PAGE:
This item is written by Jennifer Henderson.
As we head into Week 2 of the provincial election campaign, the Halifax Examiner has been contacted by a broad range of interest groups with questions they want the leaders of the three political parties to answer. Their responses will influence the way members of these groups intend to vote on August 17. The Examiner will forward these questions to the parties and publish their responses so other citizens can follow the exchange.
From the Construction Association of Nova Scotia and NS Prompt Payment Coalition. They want to know which political party will commit to enacting legislation by the end of 2020 that will set minimum standards for when contractors get paid:
“Delinquent payments are hurting our economy and continues to worsen. Every year, 35-40 construction-related companies go bankrupt, resulting in 700-800 jobs lost, and these impacts are increasing at an alarming rate,” says Duncan Williams, CEO of the CANS. “Companies cannot invest in hiring workers, provide training and most importantly, offer a safe place for their employees to work.”
According to the Coalition, the previous provincial government, led by Premier Stephen McNeil, made a commitment to introduce prompt payment legislation at the Nova Scotia legislature’s fall sitting in 2020, however, that was delayed due to COVID-19. The group says enacting minimum standards and an adjudication process would improve productivity, reduce the cost of both public and private construction projects, and reduce the number of disputes burdening the court system.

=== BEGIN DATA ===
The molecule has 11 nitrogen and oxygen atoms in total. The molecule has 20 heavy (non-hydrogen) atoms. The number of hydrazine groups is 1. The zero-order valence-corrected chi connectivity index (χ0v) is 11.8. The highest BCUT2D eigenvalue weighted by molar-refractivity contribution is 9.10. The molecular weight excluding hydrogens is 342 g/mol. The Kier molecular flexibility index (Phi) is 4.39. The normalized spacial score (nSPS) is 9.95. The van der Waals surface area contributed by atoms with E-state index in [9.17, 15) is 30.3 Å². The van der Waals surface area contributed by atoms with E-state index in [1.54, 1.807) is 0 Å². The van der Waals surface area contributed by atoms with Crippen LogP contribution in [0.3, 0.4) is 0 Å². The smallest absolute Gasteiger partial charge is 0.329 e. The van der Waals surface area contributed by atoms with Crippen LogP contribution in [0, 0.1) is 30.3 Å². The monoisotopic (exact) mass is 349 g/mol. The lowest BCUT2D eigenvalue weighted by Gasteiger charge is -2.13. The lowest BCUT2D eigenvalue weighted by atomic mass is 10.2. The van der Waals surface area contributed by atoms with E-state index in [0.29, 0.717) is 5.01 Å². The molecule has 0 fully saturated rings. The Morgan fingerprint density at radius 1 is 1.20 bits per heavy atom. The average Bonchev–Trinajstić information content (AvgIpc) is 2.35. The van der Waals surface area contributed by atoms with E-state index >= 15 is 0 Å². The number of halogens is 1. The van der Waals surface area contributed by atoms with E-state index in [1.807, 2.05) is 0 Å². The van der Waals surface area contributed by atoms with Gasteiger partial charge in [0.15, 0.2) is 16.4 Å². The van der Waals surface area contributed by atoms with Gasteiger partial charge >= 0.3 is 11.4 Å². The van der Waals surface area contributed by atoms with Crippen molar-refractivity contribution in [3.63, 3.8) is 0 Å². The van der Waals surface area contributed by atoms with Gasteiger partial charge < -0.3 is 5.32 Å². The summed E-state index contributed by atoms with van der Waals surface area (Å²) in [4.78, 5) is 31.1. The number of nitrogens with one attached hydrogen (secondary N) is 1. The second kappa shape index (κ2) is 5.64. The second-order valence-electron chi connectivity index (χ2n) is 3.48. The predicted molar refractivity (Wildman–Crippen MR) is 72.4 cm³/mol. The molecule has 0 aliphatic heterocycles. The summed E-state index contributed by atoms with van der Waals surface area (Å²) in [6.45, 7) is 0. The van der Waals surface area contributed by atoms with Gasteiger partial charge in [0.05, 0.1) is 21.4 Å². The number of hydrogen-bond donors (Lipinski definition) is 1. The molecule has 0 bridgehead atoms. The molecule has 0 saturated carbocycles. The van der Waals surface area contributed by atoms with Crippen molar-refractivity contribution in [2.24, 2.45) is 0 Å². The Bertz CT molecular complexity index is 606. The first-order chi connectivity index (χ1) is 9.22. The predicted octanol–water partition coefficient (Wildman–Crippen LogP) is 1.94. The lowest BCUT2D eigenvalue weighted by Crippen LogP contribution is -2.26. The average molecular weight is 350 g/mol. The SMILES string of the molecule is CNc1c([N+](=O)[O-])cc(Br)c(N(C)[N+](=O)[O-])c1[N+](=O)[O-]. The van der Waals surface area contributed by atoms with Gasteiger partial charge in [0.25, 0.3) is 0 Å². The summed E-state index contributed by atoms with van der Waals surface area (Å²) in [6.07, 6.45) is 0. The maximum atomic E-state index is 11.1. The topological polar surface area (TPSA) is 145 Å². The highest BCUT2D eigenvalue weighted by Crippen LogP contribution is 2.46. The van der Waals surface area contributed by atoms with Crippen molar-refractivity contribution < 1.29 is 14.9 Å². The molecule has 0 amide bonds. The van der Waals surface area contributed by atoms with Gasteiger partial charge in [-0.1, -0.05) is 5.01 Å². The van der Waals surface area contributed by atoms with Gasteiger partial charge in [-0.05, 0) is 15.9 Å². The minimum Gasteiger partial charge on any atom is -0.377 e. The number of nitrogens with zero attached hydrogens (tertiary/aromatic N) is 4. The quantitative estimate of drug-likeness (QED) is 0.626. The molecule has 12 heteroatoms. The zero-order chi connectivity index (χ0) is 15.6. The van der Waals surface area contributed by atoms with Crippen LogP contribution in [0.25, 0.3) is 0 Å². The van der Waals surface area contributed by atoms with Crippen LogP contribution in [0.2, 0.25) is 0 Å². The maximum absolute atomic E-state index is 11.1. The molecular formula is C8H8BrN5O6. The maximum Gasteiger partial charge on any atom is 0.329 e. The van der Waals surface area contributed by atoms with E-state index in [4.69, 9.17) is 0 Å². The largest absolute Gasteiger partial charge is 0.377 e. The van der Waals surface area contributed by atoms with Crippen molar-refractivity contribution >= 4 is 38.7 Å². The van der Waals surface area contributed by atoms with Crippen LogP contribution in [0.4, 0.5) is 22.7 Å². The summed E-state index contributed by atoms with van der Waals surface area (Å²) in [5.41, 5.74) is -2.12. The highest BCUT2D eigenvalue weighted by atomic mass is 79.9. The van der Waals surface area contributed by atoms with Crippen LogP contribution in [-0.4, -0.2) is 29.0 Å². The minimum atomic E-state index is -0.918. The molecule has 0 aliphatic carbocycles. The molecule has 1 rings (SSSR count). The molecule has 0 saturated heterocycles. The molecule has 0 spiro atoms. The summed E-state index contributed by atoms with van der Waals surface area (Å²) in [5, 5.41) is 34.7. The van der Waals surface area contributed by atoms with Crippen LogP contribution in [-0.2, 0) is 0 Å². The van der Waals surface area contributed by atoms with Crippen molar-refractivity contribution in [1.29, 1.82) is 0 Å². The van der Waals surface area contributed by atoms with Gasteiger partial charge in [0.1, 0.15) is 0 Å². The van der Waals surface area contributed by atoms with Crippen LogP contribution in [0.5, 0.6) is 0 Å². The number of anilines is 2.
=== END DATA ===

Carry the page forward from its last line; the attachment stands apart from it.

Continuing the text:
From Nova Scotians for Long-Term Care Reform, the NS Health Coalition, and Advocates for Care of the Elderly (ACE):
1. How many new single bedrooms will you build during your first mandate for people who require Long-term Care (LTC) ?
2. Will your party commit to implementing national long-term care standards for nursing homes when they are released? (standards are currently being discussed)
3) Will your party commit to improve staff-to-resident ratios to provide at least 4.1 hours of direct care for each LTC resident?
4) Will your party commit to harmonizing the wages of LTC health providers with workers in other health care settings to help retain and recruit staff?
From the Disability Rights Coalition that is seeking a time-frame for when the next government will implement the recommendations of the Roadmap endorsed by the Liberals in 2013 to close large institutions and provide smaller homes in communities for people with physical and intellectual disabilities:
“Will you commit to the full implementation of the Roadmap within the 10 year timeframe adopted by the Liberals and end institutionalization of people with disabilities by 2023?”
From Bicycle NS, which is asking each political party for a clear commitment to finance a 3,000 kilometer Blue Route around the Province and fill in the gaps in infrastructure that exist in some municipalities.
“During COVID 19, we have witnessed an unprecedented growth in cycling, for transportation, recreation, and sport. What is needed now is a clear financial and policy commitment, including under the Sustainable Development Goals Act and the Traffic Safety Act, to solidify Nova Scotia as a safe and inclusive place for people of all ages to travel on two wheels”.
Obviously, these are just a few of the many questions politicians can expect to receive during this short one month campaign.
Election Trivia 2021
PC candidate Sheri Morgan’s fingers are generating a lot of chatter on Twitter. Is she flipping the bird (giving the middle finger) or flashing a V for Victory sign as British PM Winston Churchill did during WWII? None of the above, explains Sheri on her Facebook page. Her Vee-shaped fingers stand for vagina.